The last of the Vostyachs is a ripping yarn that takes us from the tundra to Helsinki, through city streets, down country roads, across ice and onto the sea, as the various characters pursue their passions. But it’s the irony that conveys its main messages – and much of this irony revolves around our arch-villain and misogynst, Jarmo. His guilt as a murderer is revealed through a clue that is gorgeously ironic. In his final speech to the linguistic congress he, an academic for heaven’s sake, exhorts people to “cherish ignorance”, to not learn other people’s languages but “force” them to learn yours. And, most ironic of all, not only is the Vostyach language not destroyed, but by the end of the book, without giving too much away, “it could truly be said to be alive and flourishing” – albeit in a rather odd place.

Partway through the novel, Olga says to Jarmo of Finns that “to communicate with the rest of the world you have to learn another one, you have to venture out among words which are not your own, which you have borrowed from others”. In The last of the Vostyachs, Marani has ventured out and written something wild and rather risky. In doing so, he has produced a novel that’s not only fun to read but also gives the mind much to think about.

Lisa at ANZLitLovers read and enjoyed this book earlier this year.

Diego Marani
The last of the Vostyachs
(Trans. by Judith Landry)
Melbourne: Text Publishing, 2012
ISBN: 978192196885 (Kindle ed.)

29 thoughts on “Diego Marani, The last of the Vostyachs (Review)

  1. Hurray for you for featuring Marani. He is a genuine original. Have you read “New Finnish Grammar”, which is preoccupied with similar issues of language and identity? I have just noticed that he has published something described as’ a detective novel’ called “God’s Dog”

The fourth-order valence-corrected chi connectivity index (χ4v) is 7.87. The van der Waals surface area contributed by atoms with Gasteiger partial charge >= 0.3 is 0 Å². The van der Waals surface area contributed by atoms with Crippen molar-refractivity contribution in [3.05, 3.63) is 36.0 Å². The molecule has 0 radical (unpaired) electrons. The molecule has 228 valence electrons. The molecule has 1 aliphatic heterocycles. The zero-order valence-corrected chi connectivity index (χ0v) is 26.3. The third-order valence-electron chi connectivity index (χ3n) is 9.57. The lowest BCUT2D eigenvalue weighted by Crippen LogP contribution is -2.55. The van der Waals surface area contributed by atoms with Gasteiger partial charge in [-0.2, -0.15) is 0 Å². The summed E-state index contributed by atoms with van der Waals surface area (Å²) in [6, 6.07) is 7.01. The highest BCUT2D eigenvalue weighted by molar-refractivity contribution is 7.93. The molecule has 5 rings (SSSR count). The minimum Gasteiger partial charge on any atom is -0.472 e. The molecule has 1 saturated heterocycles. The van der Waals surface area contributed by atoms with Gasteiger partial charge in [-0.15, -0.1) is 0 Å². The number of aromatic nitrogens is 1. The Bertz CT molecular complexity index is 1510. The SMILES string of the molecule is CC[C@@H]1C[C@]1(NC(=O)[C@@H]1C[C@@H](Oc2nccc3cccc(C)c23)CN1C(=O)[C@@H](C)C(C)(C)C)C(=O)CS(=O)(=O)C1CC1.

so I’ll be lining up for that at the library.

    The books remind me of Pascal Mercier’s “Perlmann’s Silence”, a black comedy that muses on the ways in which our self-image is linguistically created by the telling and retelling of stories, to ourselves and to others. It’s a great read (but a much bigger book!)

  2. I’m so glad you enjoyed this – I reviewed New Finnish Grammar and interviewed Marani for my blog Books Now! earlier this year. He is a true original, a passionate linguist and believes that the exchange of languages is the basis for true “entente cordiale” .

  3. I must say that in learning another language you do have to ‘venture out into words which are not your own’ – and this really makes you rethink communication. Marani’s book sounds contemporary and relevant in today’s very mixed EU. And I think I ought to read it in Italian!

      • Oh dear, senior’s moment *blush*.
        Well, it is Friday, and it’s been a long week.
        God’s Dog is a kind of absurdist thriller: the central character Salazar is a secret agent who’s supposed to fight the enemies of the church. There’s one in particular who’s out to sabotage the pope’s canonisation. It’s set in a not-too-distant future, and Salazar has a Swahili-speaking chimp called Django. So, LOL, it sounds quite different, eh?

  4. I enjoyed this, but to be honest it’s not as good as ‘New Finnish Grammar’. It’s much lighter and not one I’m itching to reread…

  5. Yes – so often a problem. 😦 But I’ll watch for whatever comes our English-speaking way – sad to say – I should read Italian, so many of my favorite authors write in that language – Umberto Eco, Elsa Morante, Diego Marani, Elena Ferrante – etc. (But then I should probably read Russian, Spanish, German, French – etc – too. – LOL!)

  6. I was planning to read New Finnish Grammar first, but given how fun this sounds and given several comments above saying it’s the weaker of the two I might put this ahead of it.

    Nice review! He seems to be a really interesting author.

    • He sure is Max … I think a few read this first though it’s not his first and liked it well enough to want to read more. I’m keen to read New Finnish Grammar to see what I think. This ine us a pretty quick read.